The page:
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Title: First women at the polls : examination of women's early voting behaviour
Author: Morgan-Collins, Mona
ISNI:       0000 0004 5919 7426
Awarding Body: London School of Economics and Political Science (LSE)
Current Institution: London School of Economics and Political Science (University of London)
Date of Award: 2016
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My dissertation research provides first systematic analysis of women’s early voting behavior. The key contribution of this thesis is that women’s suffrage made a significant dent into electoral politics. Such finding provides a direct contradiction to the so frequent claim that women voted as their husbands for most of the twentieth century. The thesis consists of three separate chapters, each addressing a distinct puzzle in the literature. In the first paper, I argue that, contrary to most of the extant literature, women contributed to the victory of the Republican Party in the 1920 election outside of the Black Belt. In the second paper, I argue that women in Protestant countries supported parties that appealed to their welfare and suffrage preferences in the first election after the vote was won. In the third paper, I argue that the redistributive effects of women’s suffrage were mediated by women’s support for parties with redistributive agendas. The key argument of this thesis is that women tended to vote on their redistributive preferences. Contrary to the conventional wisdom that women supported conservative parties, I find robust evidence that women’s suffrage mostly benefitted parties with redistributive agendas. While my research does not seek to challenge the notion that women held socially conservative preferences, it directly contradicts the notion that women voted on such preferences for conservative parties. In the Catholic South, women’s support for Christian Democratic parties most likely reflected women’s preference for Christian Democratic type of the welfare state, which emphasized family values. In the Protestant North, women supported Socialist parties for their welfare preferences, particularly once they entered the workforce. But even at the time of suffrage, women were mainly attracted to parties on the left, responding to both their welfare and suffrage appeals to women.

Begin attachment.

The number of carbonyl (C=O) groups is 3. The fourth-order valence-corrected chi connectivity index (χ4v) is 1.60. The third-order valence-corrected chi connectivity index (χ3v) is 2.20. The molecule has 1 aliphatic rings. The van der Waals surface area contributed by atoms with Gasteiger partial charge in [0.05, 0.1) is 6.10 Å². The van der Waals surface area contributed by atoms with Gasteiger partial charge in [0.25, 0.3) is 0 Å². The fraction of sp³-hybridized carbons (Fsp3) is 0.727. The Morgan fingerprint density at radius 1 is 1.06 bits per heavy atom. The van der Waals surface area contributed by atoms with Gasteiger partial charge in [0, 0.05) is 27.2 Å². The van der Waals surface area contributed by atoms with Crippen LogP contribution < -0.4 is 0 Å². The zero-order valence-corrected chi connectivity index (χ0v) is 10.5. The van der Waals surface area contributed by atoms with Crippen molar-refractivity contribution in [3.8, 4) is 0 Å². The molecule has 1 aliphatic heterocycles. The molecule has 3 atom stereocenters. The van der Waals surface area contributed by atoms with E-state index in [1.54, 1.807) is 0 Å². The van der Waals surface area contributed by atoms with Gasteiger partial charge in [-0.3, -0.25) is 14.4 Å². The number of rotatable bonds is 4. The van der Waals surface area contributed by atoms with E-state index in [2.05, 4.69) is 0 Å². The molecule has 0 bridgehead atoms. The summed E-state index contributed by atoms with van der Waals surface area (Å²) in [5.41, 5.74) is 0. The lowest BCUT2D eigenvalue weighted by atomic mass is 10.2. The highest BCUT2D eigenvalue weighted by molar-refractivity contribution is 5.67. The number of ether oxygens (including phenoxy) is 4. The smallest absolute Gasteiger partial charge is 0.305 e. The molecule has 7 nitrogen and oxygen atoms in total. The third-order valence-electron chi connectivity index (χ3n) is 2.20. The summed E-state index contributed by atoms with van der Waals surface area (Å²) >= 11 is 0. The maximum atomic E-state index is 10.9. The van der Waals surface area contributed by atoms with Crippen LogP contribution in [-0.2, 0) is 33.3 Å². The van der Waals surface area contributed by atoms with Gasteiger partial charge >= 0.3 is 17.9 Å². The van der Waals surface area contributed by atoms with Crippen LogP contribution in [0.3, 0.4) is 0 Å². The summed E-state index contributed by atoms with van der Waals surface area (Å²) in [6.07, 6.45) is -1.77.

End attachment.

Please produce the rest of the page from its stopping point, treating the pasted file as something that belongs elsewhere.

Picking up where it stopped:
Supervisor: Not available Sponsor: Not available
Qualification Name: Thesis (Ph.D.) Qualification Level: Doctoral
EThOS ID:  DOI: Not available
Keywords: HN Social history and conditions. Social problems. Social reform